Cards on the table: having been actively involved in the banner-carrying, badge-wearing, internecine bickering of student politics in the early 80s, I am predisposed to embrace any movie that celebrates the rag-tag allegiances that sprang up across class and gender boundaries during the miners’ strike. A fondness for cute quiffs, turn-ups, and Dexys hats helps too, along with nostalgia for the time when playing Bronski Beat records really loudly could be interpreted as a political act. Add to this an enduring love of British films such as Brassed Off  and Made in Dagenham , which blend hard fact with sentimental fiction, and frankly Pride had me at “Hello.” Yet even taking all the above into account, I can still say with my hand on my heart that this boisterous tale of the unlikely union between striking Welsh miners and out-and-proud gay Londoners is one of the most irresistibly uplifting films of the year – for any audience.
George MacKay is Joe, a just-turned-20 mummy’s boy on the brink of coming out who finds himself shaking a bucket for the miners in 1984 at the insistence of gobby Mark Ashton (Ben Schnetzer) and his friends at London’s Gay’s the Word bookshop. Insisting that anyone demonised by Thatcher is a comrade-in-arms, Mark launches the inelegantly named Lesbians and Gays Support the Miners (“it’s a support group, not a skiffle band”) and heads off to Onllwyn, a mining village in the Dulais valley, which seems to view “gays” and vowels with equal suspicion. Cue muchLa Cage aux Folles-style culture-clashing between the macho miners and metrosexual activists, mediated by theatrical luvvie Jonathan (Dominic West), who busts some outre disco moves with oddly unifying results.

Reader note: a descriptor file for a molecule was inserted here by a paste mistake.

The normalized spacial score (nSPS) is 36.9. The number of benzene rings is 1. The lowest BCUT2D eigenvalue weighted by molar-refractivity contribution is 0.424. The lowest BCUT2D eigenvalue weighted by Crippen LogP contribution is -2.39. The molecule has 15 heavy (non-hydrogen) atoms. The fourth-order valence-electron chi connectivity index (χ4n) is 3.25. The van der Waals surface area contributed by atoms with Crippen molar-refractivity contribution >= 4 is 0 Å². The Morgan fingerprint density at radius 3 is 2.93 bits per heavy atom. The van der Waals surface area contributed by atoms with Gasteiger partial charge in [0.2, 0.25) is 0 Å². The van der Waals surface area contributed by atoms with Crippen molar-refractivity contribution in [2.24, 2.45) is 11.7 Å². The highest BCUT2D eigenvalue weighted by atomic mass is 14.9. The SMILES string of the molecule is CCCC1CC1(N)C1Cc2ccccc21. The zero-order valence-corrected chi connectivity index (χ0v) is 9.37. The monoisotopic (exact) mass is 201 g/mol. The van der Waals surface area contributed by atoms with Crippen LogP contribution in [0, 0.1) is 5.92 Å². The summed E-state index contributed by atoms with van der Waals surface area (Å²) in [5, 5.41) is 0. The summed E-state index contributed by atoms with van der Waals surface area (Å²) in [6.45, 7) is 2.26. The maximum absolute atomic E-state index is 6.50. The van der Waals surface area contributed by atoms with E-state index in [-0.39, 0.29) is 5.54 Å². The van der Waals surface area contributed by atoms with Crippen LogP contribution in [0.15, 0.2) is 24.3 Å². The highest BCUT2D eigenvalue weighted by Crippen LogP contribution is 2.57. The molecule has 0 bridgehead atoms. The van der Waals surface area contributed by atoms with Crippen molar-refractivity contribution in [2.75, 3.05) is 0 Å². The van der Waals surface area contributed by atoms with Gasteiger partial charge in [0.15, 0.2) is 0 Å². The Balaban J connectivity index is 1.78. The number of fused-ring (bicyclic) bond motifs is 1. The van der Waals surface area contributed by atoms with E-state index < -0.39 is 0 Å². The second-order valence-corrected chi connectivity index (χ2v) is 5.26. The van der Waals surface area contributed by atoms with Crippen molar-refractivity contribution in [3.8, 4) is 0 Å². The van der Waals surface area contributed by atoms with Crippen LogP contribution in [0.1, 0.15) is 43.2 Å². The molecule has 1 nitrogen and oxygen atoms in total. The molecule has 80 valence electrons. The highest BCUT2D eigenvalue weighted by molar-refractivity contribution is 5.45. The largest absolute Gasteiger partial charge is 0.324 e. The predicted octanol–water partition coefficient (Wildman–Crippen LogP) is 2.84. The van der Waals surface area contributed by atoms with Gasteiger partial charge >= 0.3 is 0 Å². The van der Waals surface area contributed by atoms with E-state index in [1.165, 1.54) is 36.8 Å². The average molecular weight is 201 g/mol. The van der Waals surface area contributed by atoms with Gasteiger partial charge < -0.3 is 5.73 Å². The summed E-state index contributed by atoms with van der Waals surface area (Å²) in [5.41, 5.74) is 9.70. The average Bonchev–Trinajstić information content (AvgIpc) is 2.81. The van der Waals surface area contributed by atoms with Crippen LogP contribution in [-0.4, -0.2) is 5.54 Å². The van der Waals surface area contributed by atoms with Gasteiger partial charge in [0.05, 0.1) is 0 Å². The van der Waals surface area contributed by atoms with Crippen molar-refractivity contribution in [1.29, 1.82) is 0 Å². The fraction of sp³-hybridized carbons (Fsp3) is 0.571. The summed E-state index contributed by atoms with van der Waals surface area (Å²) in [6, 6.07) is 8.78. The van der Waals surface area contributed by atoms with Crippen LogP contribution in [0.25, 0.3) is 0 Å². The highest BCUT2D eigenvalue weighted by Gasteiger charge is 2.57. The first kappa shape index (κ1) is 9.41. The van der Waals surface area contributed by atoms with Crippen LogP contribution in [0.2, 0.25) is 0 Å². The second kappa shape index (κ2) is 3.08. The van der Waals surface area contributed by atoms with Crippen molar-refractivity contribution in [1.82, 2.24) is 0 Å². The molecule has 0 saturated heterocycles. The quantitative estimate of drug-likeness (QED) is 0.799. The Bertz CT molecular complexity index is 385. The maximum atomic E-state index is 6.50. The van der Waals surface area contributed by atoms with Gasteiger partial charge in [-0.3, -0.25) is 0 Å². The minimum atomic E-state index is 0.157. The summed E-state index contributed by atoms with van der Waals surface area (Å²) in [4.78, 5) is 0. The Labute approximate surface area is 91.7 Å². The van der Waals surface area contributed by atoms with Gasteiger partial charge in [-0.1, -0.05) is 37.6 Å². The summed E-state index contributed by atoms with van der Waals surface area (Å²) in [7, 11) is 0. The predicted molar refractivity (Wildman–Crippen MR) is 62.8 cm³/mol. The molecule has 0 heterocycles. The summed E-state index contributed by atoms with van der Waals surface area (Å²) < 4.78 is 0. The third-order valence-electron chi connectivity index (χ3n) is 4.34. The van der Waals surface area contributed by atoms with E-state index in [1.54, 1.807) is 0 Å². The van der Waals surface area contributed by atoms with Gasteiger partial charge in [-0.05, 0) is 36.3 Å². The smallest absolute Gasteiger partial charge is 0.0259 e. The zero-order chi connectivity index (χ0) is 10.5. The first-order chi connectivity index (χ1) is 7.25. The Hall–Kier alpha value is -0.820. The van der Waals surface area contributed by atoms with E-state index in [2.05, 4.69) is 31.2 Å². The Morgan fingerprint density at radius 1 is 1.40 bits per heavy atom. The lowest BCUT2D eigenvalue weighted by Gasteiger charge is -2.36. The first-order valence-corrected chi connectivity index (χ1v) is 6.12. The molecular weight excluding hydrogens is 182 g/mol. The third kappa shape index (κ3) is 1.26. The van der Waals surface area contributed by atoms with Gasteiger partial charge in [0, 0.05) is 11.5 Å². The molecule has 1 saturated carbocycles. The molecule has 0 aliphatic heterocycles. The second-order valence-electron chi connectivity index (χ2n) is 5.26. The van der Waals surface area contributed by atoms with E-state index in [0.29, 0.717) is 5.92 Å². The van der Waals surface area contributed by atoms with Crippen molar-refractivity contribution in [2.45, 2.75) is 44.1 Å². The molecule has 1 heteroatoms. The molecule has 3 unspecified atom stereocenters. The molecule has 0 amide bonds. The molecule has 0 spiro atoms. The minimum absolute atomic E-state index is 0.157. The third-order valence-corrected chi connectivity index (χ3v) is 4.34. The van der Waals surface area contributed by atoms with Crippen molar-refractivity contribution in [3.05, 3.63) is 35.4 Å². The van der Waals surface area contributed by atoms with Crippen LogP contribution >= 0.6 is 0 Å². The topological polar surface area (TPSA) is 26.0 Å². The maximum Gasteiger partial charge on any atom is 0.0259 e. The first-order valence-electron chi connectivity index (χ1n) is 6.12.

While politics today may be 50 shades of grey, actor-turned-playwright Stephen Beresford’s feelgood screenplay reminds us of a time when things were more black-and-white – when the venality of Thatcher’s government asked everyone Which Side Are You On? Yet Pride not merely acknowledges but embraces the fact that the opposition were riven with divide-and-rule disagreement. When Mark demands allegiance to the miners, his Gay Pride comrades angrily recall being “beaten up every day” by the very people they are now asked to support. Despite hefty donations, many of the miners and their wives remain frostily hostile to the incomers amid growing anxieties about Aids (these were the days of Greater Manchester police chief constable James Anderton’s “human cesspool of their own making” tirades, and apocalyptic “public health” campaigns more concerned with stonemasonry than safe sex ). Yet for all the factionalism, the tone here is conciliatory and celebratory; when a breakaway lesbian separatist group (all three of them) emerges within the ranks of LGSM, we laugh with them rather than at them: Beresford and director Matthew Warchus (who helmed Matilda on stage, and willsucceed Kevin Spacey at the Old Vic ) opt to respect and empower anyone willing to fight the good fight.
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